Ask the average marketer when they need rebranded materials ready, and they will undoubtedly answer, “Day One!” Sure, that’s possible, but it will cost you plenty. Good news is that you don’t need to have everything in hand by then.
Our strategy for keeping costs down is to focus on having the right tools, templates and guidelines ready by a launch and convert only the most appropriate materials ahead of time. Taking an approach like this can solve for a few things: 1) by prioritizing high-impact branded touchpoints, it will ensure the organization is prepared to go to market by a specific date, 2) it will allow you to show the change is real and 3) it will allow you to keep costs down by potentially leveraging natural inventory lifecycles and budgets.
Yes, there are many exceptions to the rule that might prevent one from waiting to convert materials. But, more often than not, this approach is very plausible and knowing how to prioritize can save you a lot of money. How much? We helped a large healthcare organization $22 million by defining not just what needs to change, but when it needs to change.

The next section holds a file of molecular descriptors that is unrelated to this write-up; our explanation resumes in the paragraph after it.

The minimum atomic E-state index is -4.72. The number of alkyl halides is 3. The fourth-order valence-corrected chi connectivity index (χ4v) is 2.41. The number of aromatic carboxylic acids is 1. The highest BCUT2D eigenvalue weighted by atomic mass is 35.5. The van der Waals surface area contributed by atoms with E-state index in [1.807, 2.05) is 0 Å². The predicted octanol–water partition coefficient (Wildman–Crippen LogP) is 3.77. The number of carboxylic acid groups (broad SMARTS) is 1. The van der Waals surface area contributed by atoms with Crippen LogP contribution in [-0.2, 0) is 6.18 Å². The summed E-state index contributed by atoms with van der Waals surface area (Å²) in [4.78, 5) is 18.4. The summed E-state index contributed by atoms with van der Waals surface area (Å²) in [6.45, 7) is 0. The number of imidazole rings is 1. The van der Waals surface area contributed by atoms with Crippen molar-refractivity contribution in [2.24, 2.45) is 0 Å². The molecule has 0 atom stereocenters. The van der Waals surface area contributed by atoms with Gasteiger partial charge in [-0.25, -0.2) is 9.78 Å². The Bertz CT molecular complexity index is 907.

Rebrands are all about engagement. The reason you set out on this journey—and the reason leadership is willing to invest in it—is to engage your customers (current and prospective) in such a way that turns interest into engagement, and engagement into advocacy. No group is more critical to that success than your employees. They absolutely need to be motivated and highly engaged from the get go. How you intend to launch your brand is critical to an employee’s understanding of and adoption to a new brand.
But that doesn’t necessitate flashy events and branded bling. Some of the most successful launches are also among the least expensive to produce. That’s where creativity kicks in. A recent rebrand centered on the idea of relationship building. Rather than scheduling an all-company event in an expensive amphitheater, the company encouraged more intimate “coffee breaks” across campus for employees who didn’t typically interact with one another. With just branded coffee mugs and a free cup of joe, costs were kept low. But employees raved at its success. The simple, yet creative idea reinforced the brand’s long standing belief in doing business face-to-face, person to person.